Being positive pays much bigger dividends than being negative.
Compare yourself to the greatest that have ever lived
Gary confidently states: “I’m going to be the next Walt Disney!”.
Nima is a bit more subtle. He wants to be seen as the next Einstein. But instead of proclaiming that directly, he tells the story of how his physics teacher teased him: “You’re going to be the next Einstein, and I’ll be that guy who gave you a B!”
What they both understand is just how catchy these kinds of comparisons are. Much better than thousands of words they invoke an easily understandable and shareable picture.
Encourage their dreams
“People will do anything for those who encourage their dreams”. This is how Blair Warren’s starts his One Sentence Persuasion course.
I have no idea if Gary or Nima ever studied Blair’s course, but they clearly understand the effect it has on people when you encourage their dreams.
Gary regularly emphasizes that there has never been a better time to be an entrepreneur and
Similarly Nima claims: “There has never been a better time to be a physicist. The questions on the table today are not about this-or-that detail, but profound ones about the very structure of the laws of nature.”
If you know a thing or two about physics you know that this is complete nonsense. Physics has always been the quest to understand the very structure of the laws of nature. And there has never been a worse time to be a physicist, especially a theoretical one. There has been zero progress in theoretical physics in the past 50 years. Without surprising findings on the experimental front this is very unlikely to change anytime soon. And given that all recent big experiments like the LHC didn’t find anything that didn’t fit into 50-year-old models, there’s not much left to hope for. The next big collider will take around 20 years to build, if it gets built at all. And there are not many compelling reasons to expect that it will find anything interesting.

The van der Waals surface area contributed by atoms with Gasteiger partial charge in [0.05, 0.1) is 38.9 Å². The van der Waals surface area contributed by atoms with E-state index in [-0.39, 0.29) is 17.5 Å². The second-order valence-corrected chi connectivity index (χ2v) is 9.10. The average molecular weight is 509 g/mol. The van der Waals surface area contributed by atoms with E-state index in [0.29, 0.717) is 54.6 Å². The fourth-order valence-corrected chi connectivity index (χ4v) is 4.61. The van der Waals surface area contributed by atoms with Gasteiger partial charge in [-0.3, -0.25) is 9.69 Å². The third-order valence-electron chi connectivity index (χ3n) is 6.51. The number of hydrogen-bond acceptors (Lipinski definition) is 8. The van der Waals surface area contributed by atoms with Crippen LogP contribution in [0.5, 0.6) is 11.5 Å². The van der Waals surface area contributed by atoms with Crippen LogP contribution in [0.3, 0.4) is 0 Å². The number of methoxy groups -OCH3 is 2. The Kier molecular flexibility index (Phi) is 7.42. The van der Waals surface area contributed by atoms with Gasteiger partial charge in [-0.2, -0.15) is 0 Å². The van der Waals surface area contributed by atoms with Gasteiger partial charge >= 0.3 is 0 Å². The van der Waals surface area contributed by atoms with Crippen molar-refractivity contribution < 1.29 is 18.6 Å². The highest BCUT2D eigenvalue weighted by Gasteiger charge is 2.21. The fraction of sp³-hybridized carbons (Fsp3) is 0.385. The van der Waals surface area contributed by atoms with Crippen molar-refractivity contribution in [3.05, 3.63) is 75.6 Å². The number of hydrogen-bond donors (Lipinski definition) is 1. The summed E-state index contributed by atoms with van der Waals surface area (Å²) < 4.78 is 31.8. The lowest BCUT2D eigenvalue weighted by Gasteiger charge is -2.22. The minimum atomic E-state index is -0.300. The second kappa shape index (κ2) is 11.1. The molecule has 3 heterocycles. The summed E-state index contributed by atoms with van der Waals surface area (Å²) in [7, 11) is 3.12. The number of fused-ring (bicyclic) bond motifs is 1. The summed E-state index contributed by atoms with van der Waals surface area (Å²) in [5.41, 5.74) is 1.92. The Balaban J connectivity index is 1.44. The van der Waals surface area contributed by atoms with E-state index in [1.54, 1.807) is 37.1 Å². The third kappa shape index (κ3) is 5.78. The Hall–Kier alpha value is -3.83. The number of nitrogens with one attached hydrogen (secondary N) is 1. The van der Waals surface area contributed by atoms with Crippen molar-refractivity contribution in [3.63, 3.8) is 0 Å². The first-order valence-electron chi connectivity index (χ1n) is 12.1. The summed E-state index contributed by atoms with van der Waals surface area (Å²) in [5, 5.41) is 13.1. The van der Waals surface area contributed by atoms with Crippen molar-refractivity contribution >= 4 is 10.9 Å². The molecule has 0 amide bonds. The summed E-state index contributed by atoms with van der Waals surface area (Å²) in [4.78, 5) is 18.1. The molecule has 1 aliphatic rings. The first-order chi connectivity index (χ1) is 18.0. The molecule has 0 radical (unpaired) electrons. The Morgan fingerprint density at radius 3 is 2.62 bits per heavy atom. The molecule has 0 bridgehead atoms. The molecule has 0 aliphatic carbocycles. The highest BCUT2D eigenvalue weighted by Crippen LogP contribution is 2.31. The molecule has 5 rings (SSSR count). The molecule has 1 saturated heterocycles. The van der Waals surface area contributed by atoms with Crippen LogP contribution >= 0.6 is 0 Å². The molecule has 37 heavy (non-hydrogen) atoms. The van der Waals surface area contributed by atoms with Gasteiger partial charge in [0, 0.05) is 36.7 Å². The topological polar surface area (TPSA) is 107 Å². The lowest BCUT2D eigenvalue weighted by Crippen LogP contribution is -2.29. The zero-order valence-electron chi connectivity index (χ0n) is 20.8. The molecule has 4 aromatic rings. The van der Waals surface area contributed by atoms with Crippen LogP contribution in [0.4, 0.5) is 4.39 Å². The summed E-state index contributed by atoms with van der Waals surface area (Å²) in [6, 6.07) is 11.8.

Nima knows all this. And still he makes these grand claims.
Because just like Gary he knows that this is what people want to believe. And if you’re the one who allays their fears and encourages their dreams, they will become loyal fans.
Make no small plans
Gary and Nima both love to paint ridiculously large visions.
Right now, Gary can’t stop talking about how his NFT project VeeFriends will become a household name like Pokémon.
Similarly, one of Nima’s recent pet projects was the Amplituhedron. He hyped it up to the max for a while, claiming it would revolutionize how calculations in particle physics are done, and got lots of people excited about it. But once the dust settled and he moved on to the next shiny thing, not much was left.
Wanna bet the Google Trends curve for Veefriends looks exactly like that in a few years?
Another example is how Nima hypes up the new gigantic 100 TeV Proton-Proton Collider project he’s spearheading. The tunnel would be 100km long and the project would cost billions of dollars.
We will finally understand Dark Matter! We will understand the origin of the Higgs particle! We will discover new fundamental particles!
The odds for this to happen are roughly in the same ballpark as Gary’s claims that Veefriends will become the next Disney.
But here’s the thing about these ridiculously large plans.
People emotionally respond to them.
They either get excited or start them ridiculous. But hardly anyone remains untouched by them.
Just think about the effect Kennedy’s announcement “We choose to go to the Moon” had on the whole country.
Grandiose plans are hard to ignore and make people wonder: What if he’s right? I might miss the biggest thing ever!
They divide people into believers and haters; something that doesn’t happen if you make more modest, realistic plans.
Another benefit is that huge plans are far more memorizable. With big audacious goals there’s automatically less competition.
Now if you’re anything like me, you have little interest in becoming the next Gary Vee. I’m simply not willing to convince myself that something is amazing if I know it isn’t.
Maybe that makes me a scrub. But I’d call it integrity with my personal values.
However, I do think there are interesting things we can learn by studying the playbook guys like Gary and Nima are using; especially if you’re trying to make a name for yourself online in one way or another (and who isn’t nowadays?).